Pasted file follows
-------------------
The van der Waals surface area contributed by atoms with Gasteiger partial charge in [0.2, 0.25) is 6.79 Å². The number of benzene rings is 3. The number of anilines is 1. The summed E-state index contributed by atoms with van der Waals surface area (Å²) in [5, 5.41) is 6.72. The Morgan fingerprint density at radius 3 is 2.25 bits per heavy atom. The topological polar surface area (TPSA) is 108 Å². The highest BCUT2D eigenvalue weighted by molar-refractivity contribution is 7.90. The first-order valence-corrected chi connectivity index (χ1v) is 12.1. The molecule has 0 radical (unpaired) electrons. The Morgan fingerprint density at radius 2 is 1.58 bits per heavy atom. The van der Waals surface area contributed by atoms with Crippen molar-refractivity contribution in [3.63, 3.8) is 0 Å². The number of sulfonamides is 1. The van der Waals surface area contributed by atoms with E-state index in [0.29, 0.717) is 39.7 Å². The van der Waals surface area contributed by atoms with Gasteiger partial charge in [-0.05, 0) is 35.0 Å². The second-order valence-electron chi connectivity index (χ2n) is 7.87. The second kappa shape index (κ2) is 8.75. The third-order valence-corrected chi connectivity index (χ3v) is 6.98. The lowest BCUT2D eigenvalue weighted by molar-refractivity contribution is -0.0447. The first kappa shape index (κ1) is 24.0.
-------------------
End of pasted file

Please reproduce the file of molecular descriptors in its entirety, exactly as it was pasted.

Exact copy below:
The van der Waals surface area contributed by atoms with Gasteiger partial charge in [0.2, 0.25) is 6.79 Å². The number of benzene rings is 3. The number of anilines is 1. The summed E-state index contributed by atoms with van der Waals surface area (Å²) in [5, 5.41) is 6.72. The Morgan fingerprint density at radius 3 is 2.25 bits per heavy atom. The topological polar surface area (TPSA) is 108 Å². The highest BCUT2D eigenvalue weighted by molar-refractivity contribution is 7.90. The first-order valence-corrected chi connectivity index (χ1v) is 12.1. The molecule has 0 radical (unpaired) electrons. The Morgan fingerprint density at radius 2 is 1.58 bits per heavy atom. The van der Waals surface area contributed by atoms with Crippen molar-refractivity contribution in [3.63, 3.8) is 0 Å². The number of sulfonamides is 1. The van der Waals surface area contributed by atoms with E-state index in [0.29, 0.717) is 39.7 Å². The van der Waals surface area contributed by atoms with Gasteiger partial charge in [-0.05, 0) is 35.0 Å². The second-order valence-electron chi connectivity index (χ2n) is 7.87. The second kappa shape index (κ2) is 8.75. The third-order valence-corrected chi connectivity index (χ3v) is 6.98. The lowest BCUT2D eigenvalue weighted by molar-refractivity contribution is -0.0447. The first kappa shape index (κ1) is 24.0.